Despite the turbulent offseason for the Arkansas program, the Razorbacks and interim head coach John L. Smith have a great opportunity facing them when they welcome Alabama to Fayetteville on Sept. 15.
College football may not have a preseason, but Arkansas will use the first two contests against Jacksonville State and Louisiana-Monroe to work out the kinks before Alabama comes calling on Sept. 15.
The Razorbacks—who begin the season ranked No. 10—had quite an offseason with turnover on their roster and the saga surrounding Bobby Petrino that ended with his messy exit from Fayetteville and the arrival of interim head coach John L. Smith.
With so many questions at positions like wide receiver on offense and finding difference-makers on defense to replace the likes of departed stars defensive end Jake Bequette and safety Tramain Thomas, the Hogs will get two games to try and gel together before welcoming the defending national champions in week three.
Still with weapons like quarterback Tyler Wilson and running back Knile Davis, the Razorbacks have a tremendous opportunity to knock off one of the SEC’s titans and take a giant step towards getting a leg up in the race for the Western division.
Can the Hogs knock off the Crimson Tide for the first time since 2006?
Here are seven keys to winning the Alabama game.
The last time the two teams met in Fayetteville resulted in a narrow 24-20 loss for the Hogs.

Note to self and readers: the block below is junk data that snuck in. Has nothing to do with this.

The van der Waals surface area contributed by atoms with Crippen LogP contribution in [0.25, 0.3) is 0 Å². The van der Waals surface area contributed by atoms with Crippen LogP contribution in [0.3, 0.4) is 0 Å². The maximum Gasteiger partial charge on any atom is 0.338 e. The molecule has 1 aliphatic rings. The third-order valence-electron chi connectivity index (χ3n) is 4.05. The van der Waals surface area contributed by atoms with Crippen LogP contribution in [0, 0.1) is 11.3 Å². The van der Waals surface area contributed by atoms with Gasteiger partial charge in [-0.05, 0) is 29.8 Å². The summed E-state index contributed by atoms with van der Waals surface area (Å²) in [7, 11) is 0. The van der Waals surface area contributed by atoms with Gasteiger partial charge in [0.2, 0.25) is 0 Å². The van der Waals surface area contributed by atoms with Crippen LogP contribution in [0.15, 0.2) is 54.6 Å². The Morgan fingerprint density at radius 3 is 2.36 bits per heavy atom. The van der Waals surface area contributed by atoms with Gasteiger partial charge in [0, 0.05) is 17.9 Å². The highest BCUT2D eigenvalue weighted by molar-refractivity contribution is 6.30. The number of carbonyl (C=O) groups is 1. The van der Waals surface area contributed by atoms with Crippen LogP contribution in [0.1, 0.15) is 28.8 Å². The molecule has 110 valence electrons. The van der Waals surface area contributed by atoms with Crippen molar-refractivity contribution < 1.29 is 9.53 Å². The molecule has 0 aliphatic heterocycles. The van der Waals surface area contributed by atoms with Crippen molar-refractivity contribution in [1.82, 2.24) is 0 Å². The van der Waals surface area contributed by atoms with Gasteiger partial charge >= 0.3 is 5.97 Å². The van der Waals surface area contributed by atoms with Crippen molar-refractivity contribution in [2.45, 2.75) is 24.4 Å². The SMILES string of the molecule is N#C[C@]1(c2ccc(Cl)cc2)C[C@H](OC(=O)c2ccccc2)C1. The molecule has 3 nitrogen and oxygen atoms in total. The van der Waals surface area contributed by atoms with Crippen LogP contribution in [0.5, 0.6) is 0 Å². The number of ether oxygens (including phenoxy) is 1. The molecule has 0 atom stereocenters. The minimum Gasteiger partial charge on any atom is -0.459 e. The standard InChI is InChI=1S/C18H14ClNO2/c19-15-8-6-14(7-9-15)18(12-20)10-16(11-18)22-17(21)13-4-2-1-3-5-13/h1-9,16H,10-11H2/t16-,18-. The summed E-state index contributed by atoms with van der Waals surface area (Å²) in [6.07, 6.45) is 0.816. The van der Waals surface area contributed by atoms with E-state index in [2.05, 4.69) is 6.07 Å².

The Razorbacks have lost three of the last four meetings by 24 points or more, with the lone exception being the narrow 24-20 defeat suffered the last time the two teams squared off in Fayetteville in 2010.
Coincidentally, that meeting was also the only one in which Arkansas was able to get off to a quick start and score first.
With Alabama bringing its youngest team in recent memory for its first real road test in the SEC, the Razorbacks would be best served to seize the early momentum jumpstart a crowd that would turn into a frenzy if they were able to secure an early lead.
LB Alonzo Highsmith and the Hogs defense has to find a way to slow down a punishing Tide ground attack.
Facing perhaps the best offensive line in the nation, the Razorbacks cannot expect to let Alabama’s punishing ground game control the tempo and dominate the line of scrimmage.
In the last four meetings between these two teams, Alabama has out-rushed Arkansas by an average of more than 160 yards per contest.
Davis and fellow Hogs rushers Dennis Johnson and Ronnie Wingo could provide a boost by finding some room to run against a formidable veteran Tide defensive line.
Conversely on other side of the ball, their defensive line cannot let Alabama chew up the clock and methodically wear down its defense.
If defensive coordinator Paul Haynes and his troops can the toughest of tasks in finding a way to stem the Tide’s ground game enough, it could help them pull the upset.
The Hogs opportunistic defense has to find a way coerce Tide QB AJ McCarron into making mistakes.
Alabama is a team that rarely makes backbreaking mistakes that lead to its own demise—as evidenced by the fact that they finished second in the SEC (23rd nationally) in turnover margin last season.